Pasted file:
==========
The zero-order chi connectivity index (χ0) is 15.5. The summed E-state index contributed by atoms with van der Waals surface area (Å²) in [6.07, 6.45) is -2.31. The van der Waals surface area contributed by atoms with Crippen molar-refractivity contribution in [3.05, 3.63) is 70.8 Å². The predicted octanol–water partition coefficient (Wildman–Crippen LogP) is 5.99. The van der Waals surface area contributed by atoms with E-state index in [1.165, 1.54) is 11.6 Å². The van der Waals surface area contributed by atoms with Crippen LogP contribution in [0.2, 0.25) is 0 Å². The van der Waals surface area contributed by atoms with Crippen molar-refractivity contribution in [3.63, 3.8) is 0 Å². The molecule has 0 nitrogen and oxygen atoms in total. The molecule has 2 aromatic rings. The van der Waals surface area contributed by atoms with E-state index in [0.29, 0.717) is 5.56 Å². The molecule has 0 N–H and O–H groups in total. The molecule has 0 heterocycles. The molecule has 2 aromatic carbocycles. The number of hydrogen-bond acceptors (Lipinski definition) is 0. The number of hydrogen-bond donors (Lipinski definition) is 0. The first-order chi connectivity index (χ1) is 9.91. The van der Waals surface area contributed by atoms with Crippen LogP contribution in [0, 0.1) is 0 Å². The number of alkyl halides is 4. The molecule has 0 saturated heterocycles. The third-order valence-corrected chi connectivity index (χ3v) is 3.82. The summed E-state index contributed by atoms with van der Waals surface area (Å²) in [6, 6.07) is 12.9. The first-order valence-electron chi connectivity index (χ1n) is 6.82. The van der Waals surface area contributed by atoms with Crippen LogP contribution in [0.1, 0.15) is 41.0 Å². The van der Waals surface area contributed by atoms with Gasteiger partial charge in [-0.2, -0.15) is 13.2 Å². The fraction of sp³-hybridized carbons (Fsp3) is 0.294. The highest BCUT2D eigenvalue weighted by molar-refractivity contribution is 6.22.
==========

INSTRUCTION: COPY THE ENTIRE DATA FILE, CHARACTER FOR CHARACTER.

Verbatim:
The zero-order chi connectivity index (χ0) is 15.5. The summed E-state index contributed by atoms with van der Waals surface area (Å²) in [6.07, 6.45) is -2.31. The van der Waals surface area contributed by atoms with Crippen molar-refractivity contribution in [3.05, 3.63) is 70.8 Å². The predicted octanol–water partition coefficient (Wildman–Crippen LogP) is 5.99. The van der Waals surface area contributed by atoms with E-state index in [1.165, 1.54) is 11.6 Å². The van der Waals surface area contributed by atoms with Crippen LogP contribution in [0.2, 0.25) is 0 Å². The van der Waals surface area contributed by atoms with Crippen molar-refractivity contribution in [3.63, 3.8) is 0 Å². The molecule has 0 nitrogen and oxygen atoms in total. The molecule has 2 aromatic rings. The van der Waals surface area contributed by atoms with E-state index in [0.29, 0.717) is 5.56 Å². The molecule has 0 N–H and O–H groups in total. The molecule has 0 heterocycles. The molecule has 2 aromatic carbocycles. The number of hydrogen-bond acceptors (Lipinski definition) is 0. The number of hydrogen-bond donors (Lipinski definition) is 0. The first-order chi connectivity index (χ1) is 9.91. The van der Waals surface area contributed by atoms with Crippen LogP contribution in [0, 0.1) is 0 Å². The number of alkyl halides is 4. The molecule has 0 saturated heterocycles. The third-order valence-corrected chi connectivity index (χ3v) is 3.82. The summed E-state index contributed by atoms with van der Waals surface area (Å²) in [6, 6.07) is 12.9. The first-order valence-electron chi connectivity index (χ1n) is 6.82. The van der Waals surface area contributed by atoms with Crippen LogP contribution in [0.1, 0.15) is 41.0 Å². The van der Waals surface area contributed by atoms with Gasteiger partial charge in [-0.2, -0.15) is 13.2 Å². The fraction of sp³-hybridized carbons (Fsp3) is 0.294. The highest BCUT2D eigenvalue weighted by molar-refractivity contribution is 6.22.